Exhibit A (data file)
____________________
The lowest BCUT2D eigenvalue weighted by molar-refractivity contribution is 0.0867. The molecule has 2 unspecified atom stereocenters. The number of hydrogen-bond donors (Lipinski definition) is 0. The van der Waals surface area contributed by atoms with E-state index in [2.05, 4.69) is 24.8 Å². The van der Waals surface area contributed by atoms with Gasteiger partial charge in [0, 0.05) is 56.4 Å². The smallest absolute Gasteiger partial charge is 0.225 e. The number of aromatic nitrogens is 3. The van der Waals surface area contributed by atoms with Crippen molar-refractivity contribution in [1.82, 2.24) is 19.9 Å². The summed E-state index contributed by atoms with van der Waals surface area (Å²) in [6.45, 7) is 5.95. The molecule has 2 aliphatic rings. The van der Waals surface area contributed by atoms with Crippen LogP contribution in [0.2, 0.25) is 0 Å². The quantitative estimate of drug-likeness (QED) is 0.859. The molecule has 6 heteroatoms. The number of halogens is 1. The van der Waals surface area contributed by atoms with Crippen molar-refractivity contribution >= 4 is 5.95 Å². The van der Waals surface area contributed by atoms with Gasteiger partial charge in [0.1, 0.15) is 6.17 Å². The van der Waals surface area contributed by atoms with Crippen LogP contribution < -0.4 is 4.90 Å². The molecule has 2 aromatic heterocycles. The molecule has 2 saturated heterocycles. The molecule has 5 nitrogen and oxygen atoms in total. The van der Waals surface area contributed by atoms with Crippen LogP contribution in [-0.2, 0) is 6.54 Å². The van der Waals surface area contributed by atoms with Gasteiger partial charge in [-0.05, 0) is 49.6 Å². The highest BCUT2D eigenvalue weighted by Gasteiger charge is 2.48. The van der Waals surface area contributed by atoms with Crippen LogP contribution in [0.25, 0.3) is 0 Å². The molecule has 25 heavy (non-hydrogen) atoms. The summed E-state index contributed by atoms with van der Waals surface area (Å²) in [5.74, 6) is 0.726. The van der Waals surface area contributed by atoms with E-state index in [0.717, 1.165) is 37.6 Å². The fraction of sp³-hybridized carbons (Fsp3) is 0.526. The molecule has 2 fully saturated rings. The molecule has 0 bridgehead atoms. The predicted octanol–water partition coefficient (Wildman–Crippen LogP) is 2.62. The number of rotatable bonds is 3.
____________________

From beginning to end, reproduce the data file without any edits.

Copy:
The lowest BCUT2D eigenvalue weighted by molar-refractivity contribution is 0.0867. The molecule has 2 unspecified atom stereocenters. The number of hydrogen-bond donors (Lipinski definition) is 0. The van der Waals surface area contributed by atoms with E-state index in [2.05, 4.69) is 24.8 Å². The van der Waals surface area contributed by atoms with Gasteiger partial charge in [0, 0.05) is 56.4 Å². The smallest absolute Gasteiger partial charge is 0.225 e. The number of aromatic nitrogens is 3. The van der Waals surface area contributed by atoms with Crippen molar-refractivity contribution in [1.82, 2.24) is 19.9 Å². The summed E-state index contributed by atoms with van der Waals surface area (Å²) in [6.45, 7) is 5.95. The molecule has 2 aliphatic rings. The van der Waals surface area contributed by atoms with Crippen LogP contribution in [0.2, 0.25) is 0 Å². The quantitative estimate of drug-likeness (QED) is 0.859. The molecule has 6 heteroatoms. The number of halogens is 1. The van der Waals surface area contributed by atoms with Crippen molar-refractivity contribution >= 4 is 5.95 Å². The van der Waals surface area contributed by atoms with Gasteiger partial charge in [0.1, 0.15) is 6.17 Å². The van der Waals surface area contributed by atoms with Crippen LogP contribution < -0.4 is 4.90 Å². The molecule has 2 aromatic heterocycles. The molecule has 2 saturated heterocycles. The molecule has 5 nitrogen and oxygen atoms in total. The van der Waals surface area contributed by atoms with Crippen LogP contribution in [-0.2, 0) is 6.54 Å². The van der Waals surface area contributed by atoms with Gasteiger partial charge in [-0.05, 0) is 49.6 Å². The highest BCUT2D eigenvalue weighted by Gasteiger charge is 2.48. The van der Waals surface area contributed by atoms with Crippen LogP contribution in [0.25, 0.3) is 0 Å². The molecule has 25 heavy (non-hydrogen) atoms. The summed E-state index contributed by atoms with van der Waals surface area (Å²) in [5.74, 6) is 0.726. The van der Waals surface area contributed by atoms with E-state index in [0.717, 1.165) is 37.6 Å². The fraction of sp³-hybridized carbons (Fsp3) is 0.526. The molecule has 2 fully saturated rings. The molecule has 0 bridgehead atoms. The predicted octanol–water partition coefficient (Wildman–Crippen LogP) is 2.62. The number of rotatable bonds is 3.